The odds of getting a natural 20 - that is, rolling a 20 on a 20-sided die - in a Dungeons & Dragons game is so low that doing so can only be said to be a result of improbable, ludicrous luck. Sneaking an attack on an ogre? You’ve just shanked him so gruesomely that his clan is howling and scampering from sheer fright. It’s such an audacious display of perfection that it warrants only the most rambunctious of cheers from around the table. But celebrating this twist of luck over a cacophony of choppy voices in video platforms such as Skype, Discord and even Facebook Messenger feels like an oddly muted experience.
“Missing out on seeing a natural 20 or 1 and the excitement, and not being able to play off each other as well - especially in a bigger group - [can feel lacking],” says Maddie Cullen, who has been participating in online Dungeons & Dragons sessions since the global COVID-19 outbreak.
To avoid putting their group’s health at risk, many players have moved their tabletop RPG sessions online to comply with social distancing rules. But for an activity that’s heavily dependent on collaborative storytelling and frequent communication, this shift has caused many players - and game masters alike - to experience a greater sense of dissonance and fatigue.
"It's a radically different environment full of strain and discord, and one where I'm not comfortable," shares Oma, a game master who has been conducting Monster of the Week sessions since September last year. "It's much more of an uphill battle being comfortable telling a social story, and why I've only scheduled two play sessions so far."
The phenomenon of playing tabletop RPGs online isn’t new to the pandemic, of course. Players who can’t find a like-minded group of friends in real life have long turned to online communities to hunt for players, with virtual tabletop platforms like Roll20 and Fantasy Grounds stepping in to offer deeply customisable and tabletop-specific features.
Dungeons & Dragons is some of the only time I saw certain people so it’s hard, missing them.
“Using an online platform gives us tools we wouldn't have in person, like maps of locations in which the dungeon master can hide areas we haven't yet seen,” says Dave McAdam, who played his first online session recently. "Having digital dice for more complicated rolls is [also] handy. Generally as a new player, having the [platform] keep track of things for me is extremely useful."
But the circumstances are different for players used to the dynamics of in-person sessions, forcing them to turn to online games during this period. For them, these games are predominantly a means to hang out with friends, and the severity of the pandemic also weighs more heavily on their mind. “It being a pandemic, you’re worried about people, and not seeing them in person reinforces that. Dungeons & Dragons is some of the only time I saw certain people so it’s hard, missing them,” adds Cullen. Despite this, her core group of Dungeons & Dragons players has since shrunk, with sessions becoming less frequent.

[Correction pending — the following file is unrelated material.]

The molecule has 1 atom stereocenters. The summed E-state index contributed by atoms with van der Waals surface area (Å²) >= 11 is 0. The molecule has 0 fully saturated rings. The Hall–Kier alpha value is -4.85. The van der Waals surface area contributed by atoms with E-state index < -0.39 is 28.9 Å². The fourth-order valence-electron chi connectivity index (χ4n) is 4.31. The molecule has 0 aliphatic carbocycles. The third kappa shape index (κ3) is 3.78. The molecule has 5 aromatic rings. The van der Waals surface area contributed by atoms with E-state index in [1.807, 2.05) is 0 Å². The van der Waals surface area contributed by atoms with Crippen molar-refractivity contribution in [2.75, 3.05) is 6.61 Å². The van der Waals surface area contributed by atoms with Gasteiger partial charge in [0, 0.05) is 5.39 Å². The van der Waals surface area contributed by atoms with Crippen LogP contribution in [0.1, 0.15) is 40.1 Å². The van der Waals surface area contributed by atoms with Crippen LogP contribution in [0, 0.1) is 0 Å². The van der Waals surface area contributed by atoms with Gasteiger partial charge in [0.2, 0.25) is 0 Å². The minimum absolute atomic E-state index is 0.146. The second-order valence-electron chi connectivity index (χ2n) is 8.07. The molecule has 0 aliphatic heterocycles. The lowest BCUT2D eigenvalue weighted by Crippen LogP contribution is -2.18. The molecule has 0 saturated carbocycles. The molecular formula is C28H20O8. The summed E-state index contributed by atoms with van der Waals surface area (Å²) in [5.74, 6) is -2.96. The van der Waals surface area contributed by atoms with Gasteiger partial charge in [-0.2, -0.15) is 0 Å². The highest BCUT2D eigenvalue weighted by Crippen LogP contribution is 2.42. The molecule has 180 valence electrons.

When one person says they can’t make it, other people are quick to suggest we reschedule. If this happens a couple weeks in a row, the group dies.
This isn’t an anomaly faced by Cullen alone; another player, Nick McCormick, who is part of two Dungeons & Dragons groups, saw the frequency of the sessions dwindle over time. Without the impetus of meeting up in person, both games were pushed back indefinitely, to the point where picking up the campaigns where they left off from felt like a hassle. “This happens a couple weeks in a row and the campaign is dead, mostly due to awkwardness,” McCormick explains. “People were enthusiastic in the first month of quarantine, but it waned and by the third month, people kept saying on the day of the event, ‘Something just came up and I can’t make it today,’ over text. And when one person says they can’t make it, other people are quick to suggest we reschedule. If this happens a couple weeks in a row, the group dies.” He believes that the initial enthusiasm stemmed from hopes that the quarantine would only last a few months in America, but this faltered as people felt more restless and unhappy over the course of the pandemic.
Making the games more disorienting are a host of technical problems, such as poor connection and faulty equipment. McAdam shares that this worsens the feeling of disconnect among his group: “Sometimes the connection goes bad and it becomes impossible to hear people. Because of this setup, there's a lot of instances of people accidentally talking over each other, all things that wouldn't be such an issue in person.” In one instance, a player’s microphone was malfunctioning, which rendered them inaudible for the rest of the session.
Oma’s waning enthusiasm over hosting virtual games as game master is also partly due to such technical challenges, requiring them to put in more thought into planning the game beforehand. Pre-pandemic, Oma was used to hosting games in their living room - this included preparation outside of the game itself, such as making snacks and drinks for their friends. This sense of togetherness, however, is noticeably absent with online games. Coupled with personal struggles with sensory overload, Oma found parsing the voices over chat a strenuous task. Without the nonverbal cues of their group in-person, managing the flow of the tabletop game was challenging and amounted to significant stress.